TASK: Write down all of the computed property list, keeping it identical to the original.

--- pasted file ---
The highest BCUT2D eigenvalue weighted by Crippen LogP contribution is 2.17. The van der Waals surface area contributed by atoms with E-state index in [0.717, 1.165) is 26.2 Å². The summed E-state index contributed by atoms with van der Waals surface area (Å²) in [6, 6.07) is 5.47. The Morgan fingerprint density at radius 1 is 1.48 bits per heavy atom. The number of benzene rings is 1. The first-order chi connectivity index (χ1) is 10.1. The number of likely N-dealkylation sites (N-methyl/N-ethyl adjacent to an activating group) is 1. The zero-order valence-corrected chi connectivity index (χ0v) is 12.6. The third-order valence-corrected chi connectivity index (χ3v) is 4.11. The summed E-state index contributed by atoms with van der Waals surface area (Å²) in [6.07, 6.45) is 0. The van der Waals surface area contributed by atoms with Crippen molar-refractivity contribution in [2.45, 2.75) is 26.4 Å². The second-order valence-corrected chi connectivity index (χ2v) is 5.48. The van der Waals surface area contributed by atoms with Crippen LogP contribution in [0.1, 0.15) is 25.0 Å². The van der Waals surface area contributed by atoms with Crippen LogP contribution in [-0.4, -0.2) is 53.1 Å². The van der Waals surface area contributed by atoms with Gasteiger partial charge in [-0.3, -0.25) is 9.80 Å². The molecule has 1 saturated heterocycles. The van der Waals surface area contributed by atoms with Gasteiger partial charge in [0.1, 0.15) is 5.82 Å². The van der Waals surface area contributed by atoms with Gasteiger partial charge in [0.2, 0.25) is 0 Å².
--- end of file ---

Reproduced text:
The highest BCUT2D eigenvalue weighted by Crippen LogP contribution is 2.17. The van der Waals surface area contributed by atoms with E-state index in [0.717, 1.165) is 26.2 Å². The summed E-state index contributed by atoms with van der Waals surface area (Å²) in [6, 6.07) is 5.47. The Morgan fingerprint density at radius 1 is 1.48 bits per heavy atom. The number of benzene rings is 1. The first-order chi connectivity index (χ1) is 10.1. The number of likely N-dealkylation sites (N-methyl/N-ethyl adjacent to an activating group) is 1. The zero-order valence-corrected chi connectivity index (χ0v) is 12.6. The third-order valence-corrected chi connectivity index (χ3v) is 4.11. The summed E-state index contributed by atoms with van der Waals surface area (Å²) in [6.07, 6.45) is 0. The van der Waals surface area contributed by atoms with Crippen molar-refractivity contribution in [2.45, 2.75) is 26.4 Å². The second-order valence-corrected chi connectivity index (χ2v) is 5.48. The van der Waals surface area contributed by atoms with Crippen LogP contribution in [0.1, 0.15) is 25.0 Å². The van der Waals surface area contributed by atoms with Crippen LogP contribution in [-0.4, -0.2) is 53.1 Å². The van der Waals surface area contributed by atoms with Gasteiger partial charge in [-0.3, -0.25) is 9.80 Å². The molecule has 1 saturated heterocycles. The van der Waals surface area contributed by atoms with Gasteiger partial charge in [0.1, 0.15) is 5.82 Å². The van der Waals surface area contributed by atoms with Gasteiger partial charge in [0.2, 0.25) is 0 Å².